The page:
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Kaluga Defies Recession With New Continental Plant

Governor Anatoly Artamonov (left) and Continental executives cut the ribbon during the opening on Thursday.

As pundits and politicians lament the deceleration of the Russian economy, no one seems to have told investors and officials in Kaluga that things are supposed to be going badly.  

In fact, Kaluga Governor Anatoly Artamonov boasted that the region is still experiencing "Chinese" growth levels during a ribbon-cutting ceremony held Thursday for a high-tech engine component manufacturing plant opened by Germany's Continental AG.

Just a 2 1/2-hour drive southwest of Moscow, Kaluga is part of the Russian heartland — a mostly dreamy, quiet place with ungodly roads and rundown architecture.

But the M3 federal highway is uncannily smooth by Russian standards, and, while still lined up by plenty of decrepit buildings and trees of Sherwood Forest proportions, also features a thriving economy.

Roadside cafes bear such drool-inducing names as "More Meat," trucks zip busily by flashing epic company logos like "The Chicken Kingdom," and, in a sign of middle-class prosperity that would warm any businessman's heart, surfers leisurely cruise waters in Kaluga's Cable Park by the M3 — an "investor road," if there ever was one.

Kaluga has nine industrial parks, reflecting its status as an investor's paradise in Russia. The engine components plant is the latest addition to the Kaluga South one, where it sits right next to a Volvo factory.

"We are real glad to have this beauty of a factory here," Artamonov said at the plant's opening ceremony, motioning toward the factory building behind him, a cuboid of immaculate gray.

Continental pumped 24 million euros ($32.5 million) into the plant, one-tenth of its total investment in Russia, Jose Avila, head of the company's Powertrain division, said at the ribbon-cutting ceremony.

The plant is expected to crank up 1 million engine control units, 500,000 fuel control units and 500,000 fuel rail systems a year, according to the German conglomerate, which also has a tire plant in Kaluga.

This would be enough to supply every second automobile manufactured in Russia — but in a hint that economic forecasts may, after all, not be cloudless, Continental execs were careful about the factory's prospects, dodging questions about prospective clients and a tentative expansion.

"We have the provision — the plant's foundation is designed to allow expansion," Avila, who is also a Continental board member, said at the press conference in Kaluga on Thursday.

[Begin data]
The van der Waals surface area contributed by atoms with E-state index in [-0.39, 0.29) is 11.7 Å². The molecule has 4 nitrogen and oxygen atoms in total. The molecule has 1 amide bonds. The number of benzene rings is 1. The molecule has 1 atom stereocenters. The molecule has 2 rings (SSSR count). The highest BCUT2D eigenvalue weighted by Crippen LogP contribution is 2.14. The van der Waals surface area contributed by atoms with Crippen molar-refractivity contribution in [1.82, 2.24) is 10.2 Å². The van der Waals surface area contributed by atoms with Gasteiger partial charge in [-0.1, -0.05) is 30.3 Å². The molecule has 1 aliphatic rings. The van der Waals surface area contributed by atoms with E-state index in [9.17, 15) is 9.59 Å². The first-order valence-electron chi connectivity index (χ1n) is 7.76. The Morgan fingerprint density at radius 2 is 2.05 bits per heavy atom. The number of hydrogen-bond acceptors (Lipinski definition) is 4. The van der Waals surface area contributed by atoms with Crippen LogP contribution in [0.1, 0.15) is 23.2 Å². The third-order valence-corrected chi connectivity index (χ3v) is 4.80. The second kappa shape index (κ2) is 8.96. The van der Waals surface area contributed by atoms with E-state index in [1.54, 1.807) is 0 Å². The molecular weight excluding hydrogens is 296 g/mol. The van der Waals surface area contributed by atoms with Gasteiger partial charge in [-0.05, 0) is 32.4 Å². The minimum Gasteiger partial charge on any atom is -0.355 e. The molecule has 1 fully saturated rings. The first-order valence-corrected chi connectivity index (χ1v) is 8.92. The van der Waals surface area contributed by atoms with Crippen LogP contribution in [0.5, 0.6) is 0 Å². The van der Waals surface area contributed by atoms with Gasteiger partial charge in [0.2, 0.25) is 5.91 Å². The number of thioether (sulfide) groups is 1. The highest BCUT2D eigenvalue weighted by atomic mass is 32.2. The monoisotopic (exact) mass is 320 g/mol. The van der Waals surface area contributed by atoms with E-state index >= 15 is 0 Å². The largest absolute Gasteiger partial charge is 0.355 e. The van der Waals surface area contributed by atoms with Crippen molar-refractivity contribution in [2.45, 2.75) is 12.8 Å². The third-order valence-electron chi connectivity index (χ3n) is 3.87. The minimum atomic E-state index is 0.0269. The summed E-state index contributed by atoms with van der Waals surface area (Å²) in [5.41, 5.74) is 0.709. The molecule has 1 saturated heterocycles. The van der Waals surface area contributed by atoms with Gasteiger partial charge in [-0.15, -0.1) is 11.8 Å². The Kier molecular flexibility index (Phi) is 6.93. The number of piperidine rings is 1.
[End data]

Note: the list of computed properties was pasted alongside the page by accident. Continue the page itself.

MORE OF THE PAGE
"But before we talk about new investment, we need to feel and utilize existing ones," he said.

The plant currently operates at limited capacity. The production room is more than half empty, which makes it look like a cross between a squash court and a Skynet production facility from "Terminator 2: Judgment Day," only staffed exclusively by homely, middle-aged Russian women more often seen working as clerks or manning kiosks in provincial grocery stores.

The women have looks of relaxed concentration and operate with robotic precision. "Men cannot do these jobs," a female reporter on the press tour crowd claims.

"It is also said men do not want these jobs," bristles the otherwise timid male employee leading the tour, who then quickly ushers the group to check out another piece of machinery, ending the brewing battle of the sexes.

So far, the factory has only added 100 jobs in Kaluga, but plans to employ another 220 workers by 2016.

In any case, every little bit helps. This philosophy has helped to propel Kaluga to place among the top Russian regions in many investment polls.

Since coming to power in 2000, Artamonov, a local peasant's son, has been pulling out all the stops to make life easier for investors by offering tax breaks and reigning in bureaucracy, the scourge of Russian business climate.

The regional economy is not perfect. The downside of Artamonov's focus of luring investors in without milking them is seen in the fact that the region's debt is large and getting larger.

But the governor remains optimistic to the point of false modesty.

"We have trimmed our [regional] growth forecast a bit to 7.5 percent this year, but we look to meet it despite the slow growth of the global economy," he told The Moscow Times on the sidelines of the ceremony. The median forecast for the Russian economy in general this year is zero growth.

The governor stuck around stoically until the end of the event, and could be seen brooding in the scorching sun outside the plant with a cigarette, removed from the press and the Continental execs chirping in English and German. Somewhere out there, GDP indicators were sliding.

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